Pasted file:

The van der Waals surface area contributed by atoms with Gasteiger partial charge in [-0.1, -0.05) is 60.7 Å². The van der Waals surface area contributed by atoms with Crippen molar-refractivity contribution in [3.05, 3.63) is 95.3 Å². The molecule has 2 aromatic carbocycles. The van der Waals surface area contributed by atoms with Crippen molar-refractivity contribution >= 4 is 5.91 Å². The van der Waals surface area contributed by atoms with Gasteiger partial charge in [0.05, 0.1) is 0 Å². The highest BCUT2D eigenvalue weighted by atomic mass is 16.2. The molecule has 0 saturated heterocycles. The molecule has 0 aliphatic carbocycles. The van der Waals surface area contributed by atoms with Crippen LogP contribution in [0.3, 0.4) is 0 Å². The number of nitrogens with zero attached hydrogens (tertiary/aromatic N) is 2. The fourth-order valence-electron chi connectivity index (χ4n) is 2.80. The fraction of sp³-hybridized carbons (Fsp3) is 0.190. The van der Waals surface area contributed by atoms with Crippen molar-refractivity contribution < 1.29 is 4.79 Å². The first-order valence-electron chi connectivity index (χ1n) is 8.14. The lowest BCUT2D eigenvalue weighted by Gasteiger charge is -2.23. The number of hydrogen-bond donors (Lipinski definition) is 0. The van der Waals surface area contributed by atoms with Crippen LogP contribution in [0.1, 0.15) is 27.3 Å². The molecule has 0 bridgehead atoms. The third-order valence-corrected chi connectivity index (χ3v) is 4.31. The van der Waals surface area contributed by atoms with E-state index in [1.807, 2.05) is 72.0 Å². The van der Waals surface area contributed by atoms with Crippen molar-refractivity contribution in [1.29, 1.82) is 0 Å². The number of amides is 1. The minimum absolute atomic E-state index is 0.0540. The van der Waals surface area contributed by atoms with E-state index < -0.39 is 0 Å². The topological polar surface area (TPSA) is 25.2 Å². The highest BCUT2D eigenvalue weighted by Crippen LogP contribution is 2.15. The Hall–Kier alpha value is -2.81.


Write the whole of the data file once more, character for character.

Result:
The van der Waals surface area contributed by atoms with Gasteiger partial charge in [-0.1, -0.05) is 60.7 Å². The van der Waals surface area contributed by atoms with Crippen molar-refractivity contribution in [3.05, 3.63) is 95.3 Å². The molecule has 2 aromatic carbocycles. The van der Waals surface area contributed by atoms with Crippen molar-refractivity contribution >= 4 is 5.91 Å². The van der Waals surface area contributed by atoms with Gasteiger partial charge in [0.05, 0.1) is 0 Å². The highest BCUT2D eigenvalue weighted by atomic mass is 16.2. The molecule has 0 saturated heterocycles. The molecule has 0 aliphatic carbocycles. The van der Waals surface area contributed by atoms with Crippen LogP contribution in [0.3, 0.4) is 0 Å². The number of nitrogens with zero attached hydrogens (tertiary/aromatic N) is 2. The fourth-order valence-electron chi connectivity index (χ4n) is 2.80. The fraction of sp³-hybridized carbons (Fsp3) is 0.190. The van der Waals surface area contributed by atoms with Crippen molar-refractivity contribution < 1.29 is 4.79 Å². The first-order valence-electron chi connectivity index (χ1n) is 8.14. The lowest BCUT2D eigenvalue weighted by Gasteiger charge is -2.23. The number of hydrogen-bond donors (Lipinski definition) is 0. The van der Waals surface area contributed by atoms with Crippen LogP contribution in [0.1, 0.15) is 27.3 Å². The molecule has 0 bridgehead atoms. The third-order valence-corrected chi connectivity index (χ3v) is 4.31. The van der Waals surface area contributed by atoms with E-state index in [1.807, 2.05) is 72.0 Å². The van der Waals surface area contributed by atoms with Crippen molar-refractivity contribution in [1.29, 1.82) is 0 Å². The number of amides is 1. The minimum absolute atomic E-state index is 0.0540. The van der Waals surface area contributed by atoms with E-state index < -0.39 is 0 Å². The topological polar surface area (TPSA) is 25.2 Å². The highest BCUT2D eigenvalue weighted by Crippen LogP contribution is 2.15. The Hall–Kier alpha value is -2.81.